North Dakota v. AlanizAnnotate this Case
Defendant Christian Antonio Alaniz, Jr., appealed an order deferring imposition of sentence entered after he conditionally pled guilty to possession of a controlled substance and possession of drug paraphernalia. Defendant argued the district court erred in denying his motion to suppress evidence because there was not probable cause to justify the search of his person and the exception to the probable cause requirement for warrantless searches by school officials did not apply. Troy Vanyo was a police officer with the Grand Forks Police Department and was assigned to work as a school resource officer at a high school in Grand Forks. Vanyo had received information about possible drug use involving students in an area approximately a block and a half from the high school. One of the students was later identified as Defendant. The students walked to a town square area and Vanyo followed in his patrol car. Vanyo testified the students were seated when they saw him, stood up, and quickly walked toward a stage area in the town square. Later, Vanyo observed Defendant waiting to talk to the attendance secretary and he informed the school principal that Defendant was the other individual he observed in the town square and suspected was involved in drug activity. The principal took Defendant into a detention room and Vanyo followed them. Vanyo testified the principal questioned Defendant, Vanyo testified he told Defendant something like "if you have anything on you, you need to lay it on the table now." Defendant emptied his pockets, which contained a glass pipe and synthetic marijuana. In moving to suppress the evidence, Defendant argued the police failed to advise him of his rights under "Miranda v. Arizona," (384 U.S. 436 (1966)), there was not probable cause justifying the search of his person, and the exception to the probable cause requirement for searches by school officials did not apply. The district court denied the motion, ruling the reasonableness standard for searches by school officials applied and the search was reasonable. Defendant then entered a conditional guilty plea and reserved his right to appeal the court's denial of his suppression motion. Upon review, the Supreme Court concluded that the search was not excessively intrusive in light of Defendant's age, gender, and nature of the suspicion.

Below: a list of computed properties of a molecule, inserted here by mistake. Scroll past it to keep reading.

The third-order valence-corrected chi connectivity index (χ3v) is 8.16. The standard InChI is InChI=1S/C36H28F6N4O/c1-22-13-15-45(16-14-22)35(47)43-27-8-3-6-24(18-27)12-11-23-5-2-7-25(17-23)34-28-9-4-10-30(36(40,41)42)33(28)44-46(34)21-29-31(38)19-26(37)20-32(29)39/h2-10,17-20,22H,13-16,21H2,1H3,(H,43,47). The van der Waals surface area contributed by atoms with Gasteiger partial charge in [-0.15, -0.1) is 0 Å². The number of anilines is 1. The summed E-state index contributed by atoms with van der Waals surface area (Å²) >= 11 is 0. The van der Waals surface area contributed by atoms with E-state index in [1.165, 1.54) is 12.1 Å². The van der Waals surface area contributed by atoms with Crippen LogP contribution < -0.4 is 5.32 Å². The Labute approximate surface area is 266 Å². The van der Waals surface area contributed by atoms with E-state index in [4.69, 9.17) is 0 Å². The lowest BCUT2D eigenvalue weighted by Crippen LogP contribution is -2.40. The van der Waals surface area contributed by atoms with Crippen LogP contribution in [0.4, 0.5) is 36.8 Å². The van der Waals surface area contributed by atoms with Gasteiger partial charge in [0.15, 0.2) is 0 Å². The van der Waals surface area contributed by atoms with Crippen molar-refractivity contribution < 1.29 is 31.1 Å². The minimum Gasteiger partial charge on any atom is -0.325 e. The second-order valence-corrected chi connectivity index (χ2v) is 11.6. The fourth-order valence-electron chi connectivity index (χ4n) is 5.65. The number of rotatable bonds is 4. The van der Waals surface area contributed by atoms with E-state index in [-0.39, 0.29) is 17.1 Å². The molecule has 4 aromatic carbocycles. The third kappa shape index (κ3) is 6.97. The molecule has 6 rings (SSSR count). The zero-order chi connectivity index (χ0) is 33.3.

IN THE SUPREME COURT STATE OF NORTH DAKOTA 2012 ND 76
State of North Dakota, Plaintiff and Appellee
Christian Antonio Alaniz, Jr., Defendant and Appellant
Appeal from the District Court of Grand Forks County, Northeast Central Judicial District, the Honorable Joel D. Medd, Judge.
Opinion of the Court by VandeWalle, Chief Justice.
David Thomas Jones, P.O. Box 5607, Grand Forks, N.D. 58206-5607, for plaintiff and appellee.
Daniel James Borgen, 1110 College Drive, Suite 211, Bismarck, N.D. 58501, for defendant and appellant.
State v. AlanizNo. 20110259
VandeWalle, Chief Justice.
[¶1] Christian Antonio Alaniz, Jr., appealed from an order deferring imposition of sentence entered after he conditionally pled guilty to possession of a controlled substance and possession of drug paraphernalia. Alaniz argues the district court erred in denying his motion to suppress evidence because there was not probable cause to justify the search of his person and the exception to the probable cause requirement for warrantless searches by school officials did not apply. We affirm.
[¶2] Troy Vanyo is a police officer with the Grand Forks Police Department and is assigned to work as a school resource officer at a high school in Grand Forks. Vanyo testified he works full time at the high school during the school year and the school district pays $42,000 per year to the police department to help fund three school resource officers.
[¶3] On February 17, 2011, Vanyo had received information about possible drug use involving students in an area approximately a block and a half from the high school. Vanyo testified that he and Ryan Rupert, a school security guard, decided to pay extra attention to the area. Rupert patrolled the area on foot and saw two students acting suspiciously. One of the students was later identified as Alaniz. Rupert notified Vanyo about his observations and Vanyo drove in his patrol car to the area where Rupert saw the students. Vanyo saw the two students Rupert had contacted him about and Rupert advised Vanyo the students were attempting to evade Rupert. The students walked to a town square area and Vanyo followed in his patrol car. Vanyo testified the students were seated when they saw him, stood up, and quickly walked toward a stage area in the town square. Vanyo told Rupert of the students' location and Rupert said he would investigate further. Vanyo returned to the high school and Rupert advised Vanyo that he was behind the stage area and he smelled something "funny."